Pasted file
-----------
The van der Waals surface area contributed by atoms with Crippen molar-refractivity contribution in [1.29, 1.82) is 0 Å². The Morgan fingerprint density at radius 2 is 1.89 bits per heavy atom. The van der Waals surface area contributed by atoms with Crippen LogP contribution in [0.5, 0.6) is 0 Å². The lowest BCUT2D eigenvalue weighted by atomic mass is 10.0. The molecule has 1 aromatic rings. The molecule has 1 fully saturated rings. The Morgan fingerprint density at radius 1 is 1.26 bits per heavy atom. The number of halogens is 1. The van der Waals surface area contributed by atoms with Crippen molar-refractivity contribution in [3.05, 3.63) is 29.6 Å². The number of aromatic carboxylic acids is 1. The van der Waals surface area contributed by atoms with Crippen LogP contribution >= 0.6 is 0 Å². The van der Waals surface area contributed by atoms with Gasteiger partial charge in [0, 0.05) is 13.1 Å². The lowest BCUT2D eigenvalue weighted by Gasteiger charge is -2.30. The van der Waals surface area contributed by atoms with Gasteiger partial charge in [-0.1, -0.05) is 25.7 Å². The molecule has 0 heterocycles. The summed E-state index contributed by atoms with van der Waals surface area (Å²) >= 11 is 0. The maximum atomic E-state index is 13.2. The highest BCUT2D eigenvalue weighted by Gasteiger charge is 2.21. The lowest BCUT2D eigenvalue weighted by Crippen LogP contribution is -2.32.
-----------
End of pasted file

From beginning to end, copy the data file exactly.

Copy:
The van der Waals surface area contributed by atoms with Crippen molar-refractivity contribution in [1.29, 1.82) is 0 Å². The Morgan fingerprint density at radius 2 is 1.89 bits per heavy atom. The van der Waals surface area contributed by atoms with Crippen LogP contribution in [0.5, 0.6) is 0 Å². The lowest BCUT2D eigenvalue weighted by atomic mass is 10.0. The molecule has 1 aromatic rings. The molecule has 1 fully saturated rings. The Morgan fingerprint density at radius 1 is 1.26 bits per heavy atom. The number of halogens is 1. The van der Waals surface area contributed by atoms with Crippen molar-refractivity contribution in [3.05, 3.63) is 29.6 Å². The number of aromatic carboxylic acids is 1. The van der Waals surface area contributed by atoms with Crippen LogP contribution >= 0.6 is 0 Å². The van der Waals surface area contributed by atoms with Gasteiger partial charge in [0, 0.05) is 13.1 Å². The lowest BCUT2D eigenvalue weighted by Gasteiger charge is -2.30. The van der Waals surface area contributed by atoms with Gasteiger partial charge in [-0.1, -0.05) is 25.7 Å². The molecule has 0 heterocycles. The summed E-state index contributed by atoms with van der Waals surface area (Å²) >= 11 is 0. The maximum atomic E-state index is 13.2. The highest BCUT2D eigenvalue weighted by Gasteiger charge is 2.21. The lowest BCUT2D eigenvalue weighted by Crippen LogP contribution is -2.32.